27 Oct 2023

Know Your HBS Staff: Jennifer Little


by Shona Simkin

Jennifer Little, assistant director of events for Alumni Relations, not only plans events for alumni and donors, but also helped plan Diversity Week, which just wrapped up today. We talked with Jennifer about the details behind the work she does, why she loves it, and what she likes to do in her spare time.

Tell us about what you do in your role.
I look at it as a portfolio of events that could include a donor lunch for six, a reunion class party for 400, or a virtual webinar for 3,500 people. This past year I’ve managed events with the Dean in Chicago and Palm Beach as well as worked an event in Singapore so that he could talk about the initiatives and priorities of the School and have face to face conversations with alumni. Since he became Dean during the pandemic when there was no travel, this was a way for him to get to know alumni in regions around the world.

Next week I have an asset management conference, which is part of our all-alumni conference series, where we engage alumni on topics that are important to alumni and highlight our faculty thought leadership. Right after, in late November, I have a donor dinner. We have so many wonderful donors who help support the School through things like fellowships, so we find ways to continue to thank and engage them.

One of my larger events is the MBA Fellowship Celebration, when alumni and friends of the School who donated to provide fellowships for MBA students come to campus and meet the fellowship recipients. The donors can connect one on one with student recipients and hear the firsthand impact of their donations. I love that managing events allows me to meet remarkable and diverse people, and I love putting together events that allow people to connect. If I can get people to connect and spark a new or existing relationship during my events, then I know I am tapping into my purpose.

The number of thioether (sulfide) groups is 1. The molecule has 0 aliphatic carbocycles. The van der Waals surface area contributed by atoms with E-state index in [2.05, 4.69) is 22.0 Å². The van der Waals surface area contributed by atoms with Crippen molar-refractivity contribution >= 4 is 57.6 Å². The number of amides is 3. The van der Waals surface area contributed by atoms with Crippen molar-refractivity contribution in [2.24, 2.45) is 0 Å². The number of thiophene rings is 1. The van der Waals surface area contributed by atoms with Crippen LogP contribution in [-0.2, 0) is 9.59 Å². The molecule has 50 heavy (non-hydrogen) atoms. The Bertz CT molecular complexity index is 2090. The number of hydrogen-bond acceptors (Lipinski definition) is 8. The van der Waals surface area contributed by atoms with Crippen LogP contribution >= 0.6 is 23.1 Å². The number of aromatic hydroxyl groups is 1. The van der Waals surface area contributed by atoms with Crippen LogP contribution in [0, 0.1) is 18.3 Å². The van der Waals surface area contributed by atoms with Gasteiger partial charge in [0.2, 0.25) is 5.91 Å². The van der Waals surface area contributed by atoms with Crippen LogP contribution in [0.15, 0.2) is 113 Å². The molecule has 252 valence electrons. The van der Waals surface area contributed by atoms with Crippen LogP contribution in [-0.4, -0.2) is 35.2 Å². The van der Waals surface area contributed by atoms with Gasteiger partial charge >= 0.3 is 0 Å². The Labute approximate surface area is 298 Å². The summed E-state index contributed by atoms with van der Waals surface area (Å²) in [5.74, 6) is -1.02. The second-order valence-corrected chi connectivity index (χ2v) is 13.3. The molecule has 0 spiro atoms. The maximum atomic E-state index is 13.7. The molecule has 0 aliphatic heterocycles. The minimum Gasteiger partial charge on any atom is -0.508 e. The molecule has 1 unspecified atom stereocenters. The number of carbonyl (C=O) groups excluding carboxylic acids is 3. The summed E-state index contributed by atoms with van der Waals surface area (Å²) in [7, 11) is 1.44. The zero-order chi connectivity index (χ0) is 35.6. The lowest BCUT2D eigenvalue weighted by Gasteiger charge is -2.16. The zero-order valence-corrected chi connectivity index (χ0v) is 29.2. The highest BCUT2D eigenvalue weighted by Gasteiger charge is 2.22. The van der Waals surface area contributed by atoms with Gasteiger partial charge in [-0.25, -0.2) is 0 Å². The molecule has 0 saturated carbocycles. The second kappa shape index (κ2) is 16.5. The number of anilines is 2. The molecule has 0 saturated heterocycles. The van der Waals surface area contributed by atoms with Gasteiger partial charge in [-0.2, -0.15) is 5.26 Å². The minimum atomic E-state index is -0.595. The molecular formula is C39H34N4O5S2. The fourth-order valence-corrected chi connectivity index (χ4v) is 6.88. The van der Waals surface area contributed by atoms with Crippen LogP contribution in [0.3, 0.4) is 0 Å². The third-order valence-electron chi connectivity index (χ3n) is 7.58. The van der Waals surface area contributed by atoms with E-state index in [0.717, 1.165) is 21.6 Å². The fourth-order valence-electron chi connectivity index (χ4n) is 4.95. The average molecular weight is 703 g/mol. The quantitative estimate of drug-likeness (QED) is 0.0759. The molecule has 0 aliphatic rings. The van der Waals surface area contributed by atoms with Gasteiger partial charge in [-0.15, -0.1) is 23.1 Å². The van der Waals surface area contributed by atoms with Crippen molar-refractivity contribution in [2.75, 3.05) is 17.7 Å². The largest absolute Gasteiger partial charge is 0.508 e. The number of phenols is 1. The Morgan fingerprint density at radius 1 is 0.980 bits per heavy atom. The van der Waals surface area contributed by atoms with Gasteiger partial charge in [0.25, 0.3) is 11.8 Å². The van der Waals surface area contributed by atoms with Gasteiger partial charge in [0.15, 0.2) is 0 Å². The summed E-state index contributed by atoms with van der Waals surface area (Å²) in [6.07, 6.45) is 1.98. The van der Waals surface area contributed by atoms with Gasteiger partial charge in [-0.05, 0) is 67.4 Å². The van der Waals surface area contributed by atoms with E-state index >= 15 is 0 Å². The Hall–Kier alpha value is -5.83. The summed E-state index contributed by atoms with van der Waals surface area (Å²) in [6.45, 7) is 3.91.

What does it take to plan these major events?
When I'm assigned as the team lead for an event, the planning process begins with a kickoff meeting. During this meeting, we review the event's objectives and introduce the teams within External Relations that will collaborate on planning the event. For instance, the conference I am currently involved in includes the Alumni Marketing & Communications team, responsible for creating and designing electronic and printed event materials. The Alumni Programs team collaborates with faculty co-chairs and speakers to curate the event's content. Development manages the invitation lists and seizes opportunities to engage with and cultivate relationships with key donors during the event. Operations is responsible for building our invitation platform and overseeing the guest registration process, among other tasks.

As a member of the events team, I take charge of organizing the logistics, including staffing and staff training, as well as reserving hotel room blocks. Additionally, I hold separate meetings with our campus partners, such as Media Services, Operations, Security, and Restaurant Associates.

The planning timeline for events varies depending on the event's scale. Large events like the MBA Fellowship typically require eight to 12 months. Receptions and programming, such as the Dean's regional events or all-alumni virtual programs, typically need three to six months. In contrast, intimate donor dinners are planned within a shorter timeframe of two to four weeks.